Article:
The article “Turning Investment Income Into Mortgage Payments” was originally published on MoneySense on May 30, 2017.
For conservative investors, paying down debt provides a great return
Q: I have a mortgage of $120,000 with an interest rate of 2.25% variable.
I have some monies which I move around depending on the interest I get with the bank.
My income is $48,000.
I have some monies in TFSA. With these monies, I could pay off half my mortgage.
Should I pay off my mortgage partly or continue as is?
A: The question of whether to pay down your mortgage or invest is an age old one in Canadian personal finance lore, Jane. There are varying opinions. Some people even suggest borrowing to invest à la “Smith Manoeuvre.”
I’m generally not a big fan of borrowing to invest, as I feel most investors don’t have the temperament, patience or risk tolerance to ensure it is worthwhile. Often those who borrow to invest are convinced to do so by mutual fund salespeople and the high fees on their investments negate much or all of the potential benefit anyway.
The thing is, Jane, you are indirectly borrowing to invest right now. By not paying down your mortgage and instead building up savings, it’s kind of like borrowing to invest. Let me explain.
It sounds like you have about $60,000 in savings if you could pay down half of your $120,000 mortgage. If you instead had a $60,000 mortgage and borrowed $60,000, you would have $120,000 in debt and $60,000 in savings – which is exactly where you stand right now. So I would argue that you have indirectly borrowed to invest.
When you borrow to invest, you generally do so on the assumption you can earn a higher rate of return on your investments than the interest rate you’re paying on your debt. You mention you’re moving money around depending on the interest rate you get with the bank. I would be surprised if you can earn more than 2.25% from savings accounts or GICs these days – the interest rate you are paying on your mortgage.
If your entire $60,000 in savings were in your Tax-Free Savings Account (TFSA) earning 2.25% tax-free while you pay 2.25% on your mortgage, it would literally be a wash. But since some of your savings are presumably in a taxable non-registered account, it’s even less advantageous to keep those savings, Jane.
Say you’re earning 2.25% on your savings account. You earn $48,000 of income and if we ignore any other potential tax deductions you might have, you’re paying a marginal tax rate of between 28-37% on your interest income, depending on your province of residence. So on $100 of savings, you’re earning $2.25 of annual interest income at a 2.25% interest rate, paying at least 63 cents of tax and you’re left with at most $1.62 of after-tax interest income. That’s a 1.62% after-tax rate of return – but you’re paying 2.25% interest on your mortgage!
To come out ahead, you’d have to earn at least 3.13% interest on your non-registered savings for it to be at least a wash after-tax. This is an important consideration for anyone with debt and money in a savings account.
If you are keeping some of your cash savings as an emergency fund, Jane, why not consider applying for a secured line of credit on your home if you don’t already have one? It could act as a potential emergency fund if you ever needed it, but in the meantime, you could use your cash to pay down your mortgage and avoid the interest costs in the interim.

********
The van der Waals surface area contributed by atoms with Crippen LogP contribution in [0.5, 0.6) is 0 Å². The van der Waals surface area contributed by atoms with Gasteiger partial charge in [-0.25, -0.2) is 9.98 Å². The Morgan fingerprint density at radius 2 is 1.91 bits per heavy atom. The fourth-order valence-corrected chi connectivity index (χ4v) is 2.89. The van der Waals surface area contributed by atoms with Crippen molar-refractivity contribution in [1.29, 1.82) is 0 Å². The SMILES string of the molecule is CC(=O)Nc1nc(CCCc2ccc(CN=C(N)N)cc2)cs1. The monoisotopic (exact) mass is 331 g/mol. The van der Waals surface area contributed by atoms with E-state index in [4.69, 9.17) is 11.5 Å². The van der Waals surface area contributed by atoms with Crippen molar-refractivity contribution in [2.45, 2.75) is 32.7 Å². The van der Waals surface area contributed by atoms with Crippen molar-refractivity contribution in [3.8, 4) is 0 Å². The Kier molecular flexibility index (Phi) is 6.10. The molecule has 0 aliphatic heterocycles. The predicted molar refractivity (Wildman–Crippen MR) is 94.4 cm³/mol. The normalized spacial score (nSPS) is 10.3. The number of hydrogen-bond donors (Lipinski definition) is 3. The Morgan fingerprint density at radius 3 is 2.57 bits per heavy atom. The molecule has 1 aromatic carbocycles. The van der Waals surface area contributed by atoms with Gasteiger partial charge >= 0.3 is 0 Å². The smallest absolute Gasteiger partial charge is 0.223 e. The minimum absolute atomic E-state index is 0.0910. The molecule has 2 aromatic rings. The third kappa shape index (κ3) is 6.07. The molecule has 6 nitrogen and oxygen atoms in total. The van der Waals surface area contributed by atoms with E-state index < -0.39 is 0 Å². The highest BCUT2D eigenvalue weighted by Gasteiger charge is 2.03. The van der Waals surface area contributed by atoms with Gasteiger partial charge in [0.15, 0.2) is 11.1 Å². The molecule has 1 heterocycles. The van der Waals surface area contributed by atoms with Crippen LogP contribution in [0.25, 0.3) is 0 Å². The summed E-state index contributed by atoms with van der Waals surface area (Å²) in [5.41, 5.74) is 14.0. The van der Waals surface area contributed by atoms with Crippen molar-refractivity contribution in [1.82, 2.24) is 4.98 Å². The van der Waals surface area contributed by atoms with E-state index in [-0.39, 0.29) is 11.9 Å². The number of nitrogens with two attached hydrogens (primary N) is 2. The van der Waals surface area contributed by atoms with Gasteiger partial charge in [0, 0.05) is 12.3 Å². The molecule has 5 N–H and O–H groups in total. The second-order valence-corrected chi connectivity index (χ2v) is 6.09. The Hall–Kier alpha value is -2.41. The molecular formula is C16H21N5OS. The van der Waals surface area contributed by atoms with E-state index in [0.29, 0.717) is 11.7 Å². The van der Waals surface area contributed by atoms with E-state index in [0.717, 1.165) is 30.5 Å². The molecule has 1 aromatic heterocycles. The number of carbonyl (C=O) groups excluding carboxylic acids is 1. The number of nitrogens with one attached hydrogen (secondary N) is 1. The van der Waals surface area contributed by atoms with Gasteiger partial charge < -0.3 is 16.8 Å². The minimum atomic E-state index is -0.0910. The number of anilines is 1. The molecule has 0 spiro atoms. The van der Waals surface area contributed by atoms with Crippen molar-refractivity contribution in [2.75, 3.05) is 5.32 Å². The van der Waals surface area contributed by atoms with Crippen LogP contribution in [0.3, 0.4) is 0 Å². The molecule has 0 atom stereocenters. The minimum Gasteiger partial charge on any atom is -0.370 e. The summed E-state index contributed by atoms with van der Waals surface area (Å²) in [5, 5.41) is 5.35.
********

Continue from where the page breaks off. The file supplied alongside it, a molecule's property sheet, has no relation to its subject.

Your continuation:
Even if you wanted to have a cash emergency fund, $60,000 is 125% of your annual pre-tax income, which is many multiples of any rule of thumb emergency fund target I’ve ever heard.
If you have Registered Retirement Savings Plan (RRSP) room, I’d rather see you making RRSP contributions than sitting on savings in a taxable account. At least that way, you’re getting a tax refund of 28-37% based on your income and depending on your province of residence, meaning a low return is easily offset by the up-front tax refund.
If you had a higher risk tolerance, Jane, I could better justify the decision to invest in a TFSA or non-registered account instead of paying down your mortgage. But for a conservative investor like you, paying down debt provides a great, guaranteed return.
I assume with a $120,000 mortgage and a $48,000 single income, you probably have a healthy amortization period remaining for your mortgage payments. Despite interest rates being low right now, rates will rise in the future. If you pay down your mortgage with a lump-sum payment, your future mortgage payments will go more and more towards principal. This could be a great strategy for you.
Personally, I wish they had used a better name for TFSAs. So many investors literally use them as a “savings” account, but when you have debt with a higher interest rate than your savings are earning, TFSAs are a losing proposition. You’re basically just lending the bank your money at 1% so they can lend it back to you at 2%, 3% or more on your mortgage, line of credit, car loan and credit cards.
I think “Tax-Free Investment Account” or “Tax-Free Retirement Account” may have better conveyed the best use of these vehicles. Maybe that way Canadians would use TFSAs more effectively.
Jason Heath is a fee-only, advice-only Certified Financial Planner (CFP) at Objective Financial Partners Inc. in Toronto, Ontario. He does not sell any financial products whatsoever.